In the early chapters of The Bow and the Lyre, Paz seeks as much common ground with his readers as possible by enumerating the attributes poetry is commonly thought to have. It is not bothersome that some of these, such as spiritual exercise and exorcism, madness and logos, are inherently contradictory. He accepts Aristotle’s broad and generic view of poetry and is careful to distinguish between poetry and poetic forms, such as sonnets, which are poems only to the extent that they have been touched by poetry. According to Paz, poetry is a use of language poised between tension (the taut string of a bow) and resolution (the strings of a lyre, the ancient symbol of Apollo as guardian of the Muses). This is not to imply that for Paz the best poetry is that which is most agreeable to the reader; rather, he is convinced that the poet’s job of using language in unusual ways, particularly through metaphor, often causes hostility, or worse, indifference, among readers. Every human being can, and often does, express ideas through metaphor. The poet, however, makes an art of subverting language, of using it in a highly original way which nevertheless evokes certain similar, though never identical, responses in readers. This causes the majority of readers to view the poet as a revolutionary and the poem itself as something suspect.
The appearance of new idiom and the declaring of archaism are indications that everyone recognizes the need for originality in language. By extension, the effect of an archaic word or phrase in the work of an earlier poet can often be pleasing for a contemporary reader. Those who call themselves poets, however, cannot merely restore an archaism to its place in the active language; instead, they work on the cusp of the new, as if anticipating a star before it is discovered.
Poets, then, are constantly in the position of declaring the relationship of this, that, and the other. Violence is implicit in such verbal gymnastics because such declarations are not of the conventional variety. The poet usually does not say that this girl is like the other, but he might well compare a virgin to an unplowed field. All language has certain rhythms in the very patterns of speech, but the poet as magician knows when to create rhythmic irregularity or even interruption in the dance of words.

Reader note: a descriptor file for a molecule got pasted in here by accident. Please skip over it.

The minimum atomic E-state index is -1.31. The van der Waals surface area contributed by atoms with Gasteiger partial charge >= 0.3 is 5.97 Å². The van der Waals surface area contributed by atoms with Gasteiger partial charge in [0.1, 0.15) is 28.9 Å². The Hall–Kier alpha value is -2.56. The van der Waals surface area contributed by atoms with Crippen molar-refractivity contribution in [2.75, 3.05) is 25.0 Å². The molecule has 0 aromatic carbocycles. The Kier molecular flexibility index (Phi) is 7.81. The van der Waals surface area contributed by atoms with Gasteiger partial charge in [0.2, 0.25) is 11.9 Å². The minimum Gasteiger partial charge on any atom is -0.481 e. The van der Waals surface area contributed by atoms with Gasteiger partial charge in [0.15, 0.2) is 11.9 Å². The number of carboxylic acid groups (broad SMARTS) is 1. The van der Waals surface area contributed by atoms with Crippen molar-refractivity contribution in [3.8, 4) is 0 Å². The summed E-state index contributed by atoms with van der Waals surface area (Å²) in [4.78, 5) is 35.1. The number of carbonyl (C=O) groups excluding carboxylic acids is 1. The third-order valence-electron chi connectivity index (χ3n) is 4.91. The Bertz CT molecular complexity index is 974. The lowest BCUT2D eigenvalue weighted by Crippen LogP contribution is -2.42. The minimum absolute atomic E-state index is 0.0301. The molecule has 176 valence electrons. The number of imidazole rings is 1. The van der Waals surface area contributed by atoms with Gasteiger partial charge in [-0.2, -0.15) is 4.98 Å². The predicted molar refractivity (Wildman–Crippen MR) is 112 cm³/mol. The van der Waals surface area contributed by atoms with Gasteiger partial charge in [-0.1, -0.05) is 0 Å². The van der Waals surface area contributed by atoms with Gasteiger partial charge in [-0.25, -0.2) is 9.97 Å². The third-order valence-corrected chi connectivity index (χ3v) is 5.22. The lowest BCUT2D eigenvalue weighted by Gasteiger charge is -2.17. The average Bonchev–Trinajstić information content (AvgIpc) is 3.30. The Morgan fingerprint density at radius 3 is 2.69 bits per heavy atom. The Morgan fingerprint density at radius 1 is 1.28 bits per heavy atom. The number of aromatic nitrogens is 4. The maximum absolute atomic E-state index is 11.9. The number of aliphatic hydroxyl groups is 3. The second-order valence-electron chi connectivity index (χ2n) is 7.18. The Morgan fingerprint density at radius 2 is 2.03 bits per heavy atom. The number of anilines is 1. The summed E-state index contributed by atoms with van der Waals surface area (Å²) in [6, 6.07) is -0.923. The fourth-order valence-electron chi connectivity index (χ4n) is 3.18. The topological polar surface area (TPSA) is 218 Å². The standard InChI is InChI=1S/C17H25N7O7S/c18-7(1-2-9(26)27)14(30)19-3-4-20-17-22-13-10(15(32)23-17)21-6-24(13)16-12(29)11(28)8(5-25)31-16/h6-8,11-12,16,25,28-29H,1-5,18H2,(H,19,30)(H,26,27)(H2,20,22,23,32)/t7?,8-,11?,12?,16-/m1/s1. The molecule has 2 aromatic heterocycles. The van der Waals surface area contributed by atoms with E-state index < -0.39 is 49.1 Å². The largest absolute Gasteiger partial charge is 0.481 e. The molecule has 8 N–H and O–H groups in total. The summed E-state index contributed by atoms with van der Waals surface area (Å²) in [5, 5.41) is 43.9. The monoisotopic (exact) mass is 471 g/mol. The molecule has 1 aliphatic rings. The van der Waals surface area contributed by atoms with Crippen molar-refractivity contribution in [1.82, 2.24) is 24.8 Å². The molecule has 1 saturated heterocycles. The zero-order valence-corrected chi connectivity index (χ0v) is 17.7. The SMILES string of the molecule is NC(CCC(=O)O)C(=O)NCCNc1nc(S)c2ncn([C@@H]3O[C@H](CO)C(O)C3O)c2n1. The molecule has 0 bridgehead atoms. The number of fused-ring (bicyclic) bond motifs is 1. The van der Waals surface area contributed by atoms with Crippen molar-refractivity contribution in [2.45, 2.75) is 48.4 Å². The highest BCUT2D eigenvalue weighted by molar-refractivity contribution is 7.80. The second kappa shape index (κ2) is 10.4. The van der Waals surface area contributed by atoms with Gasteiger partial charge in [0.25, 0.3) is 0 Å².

Rhythm prefigures language just as poetry prefigures prose; by Paz’s definition even nonliterate societies have a poetry, even if they do not have a prose. Paradoxical though it seems, the most primitive (or more accurately, the least technological) societies have the richest poetry, rich because it is oral and therefore mythic and based on imaginative analogy. This leads Paz to accept much broader definitions of what constitutes verse, even in modern literature. Lewis Carroll’s Alice’s Adventures in Wonderland (1865), because of its rhythm and as much for its mythic content, becomes for him a poem. D. H. Lawrence’s and William Faulkner’s prose works have, as Paz reads them, the rhythmic unity of free verse.
Paz, as might be expected from the foregoing, views poetic imagery as the product of a participation between poet and reader. Darkness of itself connotes weight, oppression, or ignorance in the minds of most, but each reader makes a personal association which conforms to the image as it appears within the poem. A poet might...
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One can easily read The Bow and the Lyre as the kind of impersonal autobiography many poets could have written at the dawn of the technological age. Though poets have always been outcasts, the denial of the imaginative power of language creates a labyrinth of solipsism (the belief that the self can know only its own experiences). Joseph Campbell, the eminent writer on myth and ritual, has reached exactly the same conclusions as Paz in noting the disappearance of mythos in the contemporary Western world.
In The Labyrinth of Solitude, Paz had called this modern phenomenon soledad (solitude which implies alienation) and opposed it to comunion (communion or association which leads to salvation). It is not encouraging that The Bow and the Lyre emphasizes soledad to the almost total exclusion of comunion as the fruit the contemporary world will reap. Though Paz marshals a staggering variety of philosophers and poets to support his argument, conspicuous by his absence is the French existentialist Jean-Paul Sartre. This omission is strangely pleasing, as though Paz is still willing to entertain some hope of comunion.
With the writing of The Bow and the Lyre, Paz showed that he had passed not only beyond the Surrealist involvements of his youth but also beyond the circle of poetes maudits (accursed poets), the revolutionary poets damned for their antiestablishment values. Though he continues to hold that all poets are revolutionaries, this book marked Paz’s return to Mexico and established him as its reigning philosopher-poet. The surprisingly favorable criticism it received from academic critics (such as Helen Vendler), not to mention its broad circulation in English and French translations, transformed a revolutionary into a respected literary figure.